Zine layout in PowerPoint – worked for laying out, not for printing (for me anyway)

4. A note on the calculations for pedants and enthusiasts – worked example

An A4 sheet is 11.69 x 8.27 inches, 29.7cm x 21cm (297mm x 210mm) or 842 x 545 pts in Post Script.

The figures above worked perfectly for me and my printer. Technically I made a very slight error in my calculation as I’d intended that all margins and space ‘units’ between each ‘label’ would be 0.05, meaning that I’d have 5 units horizontally (left and right margins + 3 spaces between four labels / columns) and 3 units vertically (top and bottom margins + 1 space betwen the two rows).

To get the ballpark figures for the dimensions I divided the long edge (width) by 4 and the short edge (height) by 2 to make 8 labels – 11.69/4 = 2.92 inches and 8.27/2 = 4.135 inches.

To work out the available width minus the margins and spaces I subtracted 5 x 0.05 (0.25) from 11.69 getting 11.44 inches, and for the height: 3 x 0.05 (0.15) from 8.27 getting 8.12 inches.

I then divided the width into 4 (11.44/4 = 2.86), and height into 2 (8.12/2 = 4.06).

So 2.86 inches is the width of one label. The pitch (width plus one space) is 2.86+0.05 = 2.91 inches.

Similarly 4.06 is the height of one label and the pitch is 4.06+0.05 = 4.11.

The two margins had been 0.05 but it didn’t work until I shaved a bit off and made them 0.03! The yellow dots in the picture below denote 0.05 but in the end the outer ones (red and orange) became 0.03″ to make it fit ๐Ÿ˜‰

Zine dimensions as applied to the Word label .png

โ€ข #MildlyUsefulInfo – a collection of tips

30 Dec 2019: Storify is no longer functional so I’ve created a Twitter Moment using all the Tweets and it’s here https://twitter.com/i/moments/1211422251226193921


This blog is really about slightly more technical stuff than the collection below covers. Probably relatively few of these would warrant a whole explanatory post, so instead I tweeted them and included the hashtag where possible, then collected them together in a Storify story. I’m hoping it will embed nicely below, but it might depend on your browser – the original can be seen here. Hope you find something useful among them, it’s a bit potluck as I tweet them as they occur to me so they’re not organised in any logical way.

Word: use AutoCorrect to save time typing the same long words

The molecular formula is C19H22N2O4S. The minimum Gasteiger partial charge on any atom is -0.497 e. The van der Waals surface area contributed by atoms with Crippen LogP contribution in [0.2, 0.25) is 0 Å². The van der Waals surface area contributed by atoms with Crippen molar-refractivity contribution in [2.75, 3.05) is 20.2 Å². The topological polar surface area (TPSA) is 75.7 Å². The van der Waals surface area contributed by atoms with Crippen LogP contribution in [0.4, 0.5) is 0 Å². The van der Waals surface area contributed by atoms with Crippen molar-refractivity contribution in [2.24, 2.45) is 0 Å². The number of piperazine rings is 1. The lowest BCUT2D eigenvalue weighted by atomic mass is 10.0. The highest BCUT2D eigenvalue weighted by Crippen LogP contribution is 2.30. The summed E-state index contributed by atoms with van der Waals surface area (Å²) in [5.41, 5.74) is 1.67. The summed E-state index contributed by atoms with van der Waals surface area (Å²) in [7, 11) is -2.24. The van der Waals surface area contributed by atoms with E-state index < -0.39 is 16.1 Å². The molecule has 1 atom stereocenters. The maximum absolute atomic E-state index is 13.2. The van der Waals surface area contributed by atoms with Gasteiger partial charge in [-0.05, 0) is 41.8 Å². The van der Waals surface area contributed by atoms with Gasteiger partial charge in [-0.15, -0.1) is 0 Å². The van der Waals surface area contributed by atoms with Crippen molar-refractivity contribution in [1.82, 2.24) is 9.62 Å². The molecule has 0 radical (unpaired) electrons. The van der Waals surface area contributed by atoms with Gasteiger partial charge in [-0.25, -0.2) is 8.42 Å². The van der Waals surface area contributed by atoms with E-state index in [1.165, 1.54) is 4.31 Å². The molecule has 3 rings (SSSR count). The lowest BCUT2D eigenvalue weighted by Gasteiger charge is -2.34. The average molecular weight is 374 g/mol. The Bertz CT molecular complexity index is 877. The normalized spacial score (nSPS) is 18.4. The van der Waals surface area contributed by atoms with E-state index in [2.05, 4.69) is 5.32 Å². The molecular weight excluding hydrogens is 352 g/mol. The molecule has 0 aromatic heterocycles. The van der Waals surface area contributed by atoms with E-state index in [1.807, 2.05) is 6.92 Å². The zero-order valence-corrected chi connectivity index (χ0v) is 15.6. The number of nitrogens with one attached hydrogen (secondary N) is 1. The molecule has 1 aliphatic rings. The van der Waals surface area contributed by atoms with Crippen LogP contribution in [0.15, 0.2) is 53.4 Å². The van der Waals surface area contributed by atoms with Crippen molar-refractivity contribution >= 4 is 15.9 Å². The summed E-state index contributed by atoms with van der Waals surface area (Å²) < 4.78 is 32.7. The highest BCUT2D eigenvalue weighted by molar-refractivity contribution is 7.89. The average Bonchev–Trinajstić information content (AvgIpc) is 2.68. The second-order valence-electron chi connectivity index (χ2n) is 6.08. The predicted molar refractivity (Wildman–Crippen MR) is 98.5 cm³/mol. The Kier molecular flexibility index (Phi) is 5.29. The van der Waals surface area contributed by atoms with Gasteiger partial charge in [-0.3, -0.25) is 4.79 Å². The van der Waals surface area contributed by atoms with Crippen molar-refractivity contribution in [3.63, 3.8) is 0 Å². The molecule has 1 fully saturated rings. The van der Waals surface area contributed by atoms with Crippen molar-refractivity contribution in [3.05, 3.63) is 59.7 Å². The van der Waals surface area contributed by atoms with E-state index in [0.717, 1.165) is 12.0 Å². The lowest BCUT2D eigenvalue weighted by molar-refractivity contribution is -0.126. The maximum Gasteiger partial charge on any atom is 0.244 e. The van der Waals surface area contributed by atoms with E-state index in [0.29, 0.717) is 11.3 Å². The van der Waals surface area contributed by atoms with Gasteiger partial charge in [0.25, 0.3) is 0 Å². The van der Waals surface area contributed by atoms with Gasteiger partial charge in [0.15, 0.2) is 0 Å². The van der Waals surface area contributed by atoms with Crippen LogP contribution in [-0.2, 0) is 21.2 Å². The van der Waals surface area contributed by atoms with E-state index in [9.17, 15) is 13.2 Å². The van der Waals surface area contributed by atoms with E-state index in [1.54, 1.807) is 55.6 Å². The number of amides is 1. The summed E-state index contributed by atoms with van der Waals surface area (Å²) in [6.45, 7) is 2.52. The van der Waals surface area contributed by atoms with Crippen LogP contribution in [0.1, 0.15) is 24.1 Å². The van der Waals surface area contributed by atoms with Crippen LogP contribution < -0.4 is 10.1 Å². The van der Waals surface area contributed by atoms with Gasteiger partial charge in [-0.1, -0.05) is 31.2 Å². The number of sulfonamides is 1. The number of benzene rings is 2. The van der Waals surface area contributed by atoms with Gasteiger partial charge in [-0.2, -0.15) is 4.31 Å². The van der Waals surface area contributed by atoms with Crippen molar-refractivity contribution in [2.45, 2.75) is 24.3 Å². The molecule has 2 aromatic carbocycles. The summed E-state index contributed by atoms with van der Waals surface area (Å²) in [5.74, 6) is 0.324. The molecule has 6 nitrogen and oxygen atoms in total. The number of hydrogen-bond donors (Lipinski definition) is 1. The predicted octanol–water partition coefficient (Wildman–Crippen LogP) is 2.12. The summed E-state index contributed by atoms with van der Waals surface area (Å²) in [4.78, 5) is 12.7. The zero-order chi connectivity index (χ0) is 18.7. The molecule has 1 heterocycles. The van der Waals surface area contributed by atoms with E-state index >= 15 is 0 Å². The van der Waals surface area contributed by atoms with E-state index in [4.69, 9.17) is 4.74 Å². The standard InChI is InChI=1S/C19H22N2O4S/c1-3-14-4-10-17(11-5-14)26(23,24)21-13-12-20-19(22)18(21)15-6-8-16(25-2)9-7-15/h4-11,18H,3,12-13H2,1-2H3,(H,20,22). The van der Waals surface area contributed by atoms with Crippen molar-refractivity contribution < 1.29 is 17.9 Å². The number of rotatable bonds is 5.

This is one of those things I’ve always assumed lots of people know how to do already. But I was wrong about Ctrl+F so I’d better not take any chances ๐Ÿ˜‰

When I worked in science I had cause to write long words, like phosphatidylcholine or arachidonic acid, fairly regularly and repetitively in Word documents. This was 15 years ago and I’m sure lots of scientists are using LaTeX to write, and shortcuts are fairly easy to set up there – but this post is for people using Word.

Mac instructions
Let’s pretend you have to write phosphatidylcholine or Phosphatidylcholine many more times than your fingers would wish to. You can easily set Word’s AutoCorrect function to turn a short text string into the full-length word.

Note that this feature on Word doesn’t distinguish the phosph- from the Phosph- form so if you want to be able to quickly bring up either the lower or capitalised word you’ll need to add two different instructions. I use the caret (^) symbol to differentiate the two but you can use any combination of letters you like.

a) Select Tools / AutoCorrect

Screen Shot 2016-03-12 at 12.46.50

b) Type your short phrase into the ‘Replace:’ text box and the longer text that you wish to replace it with in the ‘With:’ one, then click Add. Every time you type something found in the ‘Replace’ column Word will automatically change it to whatever’s in the ‘With’ column.

Screen Shot 2016-03-12 at 12.47.43

c) Assuming you want the option to quickly bring up a capitalised version add a second example for that – you can’t have pch and Pch going to two different options as Word treats them the same. I’ve used ^pch but cpch (Capital phosph…) or any variation is fine.

Screen Shot 2016-03-12 at 12.48.25

d) Try it out – type your mini-text and then the spacebar and your word should automatically appear, with a single space after it so you can start typing your next word, or backspace to add punctuation.

Screen Shot 2016-03-12 at 12.49.52

You can also just forgo this, type pch or Pch whenever you want the relevant words to appear and then, once you’ve finished editing the document use the Find and Replace option to convert all instances of pch to phosphatidylcholine and Pch to the Phosphatidylcholine one.

PC instructions
Will have to wait (or send me your screenshots) as I’ve not been in the office for a while and am working at home… ๐Ÿ™‚